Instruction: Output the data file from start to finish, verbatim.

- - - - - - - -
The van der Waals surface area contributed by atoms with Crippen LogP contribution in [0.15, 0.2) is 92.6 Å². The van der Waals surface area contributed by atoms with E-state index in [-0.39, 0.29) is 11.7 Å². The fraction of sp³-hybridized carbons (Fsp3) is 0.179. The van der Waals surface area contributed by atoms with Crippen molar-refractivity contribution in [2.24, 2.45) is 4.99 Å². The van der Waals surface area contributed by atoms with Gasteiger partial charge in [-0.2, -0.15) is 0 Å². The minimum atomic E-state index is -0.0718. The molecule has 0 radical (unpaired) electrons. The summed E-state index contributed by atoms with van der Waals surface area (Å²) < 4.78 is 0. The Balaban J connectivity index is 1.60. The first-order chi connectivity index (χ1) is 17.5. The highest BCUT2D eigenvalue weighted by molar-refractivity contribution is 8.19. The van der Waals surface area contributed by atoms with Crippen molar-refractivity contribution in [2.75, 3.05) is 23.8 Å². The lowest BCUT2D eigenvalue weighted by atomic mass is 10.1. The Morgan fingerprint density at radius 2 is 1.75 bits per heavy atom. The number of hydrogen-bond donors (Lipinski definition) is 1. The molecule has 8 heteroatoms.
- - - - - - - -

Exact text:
The van der Waals surface area contributed by atoms with Crippen LogP contribution in [0.15, 0.2) is 92.6 Å². The van der Waals surface area contributed by atoms with E-state index in [-0.39, 0.29) is 11.7 Å². The fraction of sp³-hybridized carbons (Fsp3) is 0.179. The van der Waals surface area contributed by atoms with Crippen molar-refractivity contribution in [2.24, 2.45) is 4.99 Å². The van der Waals surface area contributed by atoms with Gasteiger partial charge in [-0.2, -0.15) is 0 Å². The minimum atomic E-state index is -0.0718. The molecule has 0 radical (unpaired) electrons. The summed E-state index contributed by atoms with van der Waals surface area (Å²) < 4.78 is 0. The Balaban J connectivity index is 1.60. The first-order chi connectivity index (χ1) is 17.5. The highest BCUT2D eigenvalue weighted by molar-refractivity contribution is 8.19. The van der Waals surface area contributed by atoms with Crippen molar-refractivity contribution in [2.75, 3.05) is 23.8 Å². The lowest BCUT2D eigenvalue weighted by atomic mass is 10.1. The Morgan fingerprint density at radius 2 is 1.75 bits per heavy atom. The number of hydrogen-bond donors (Lipinski definition) is 1. The molecule has 8 heteroatoms.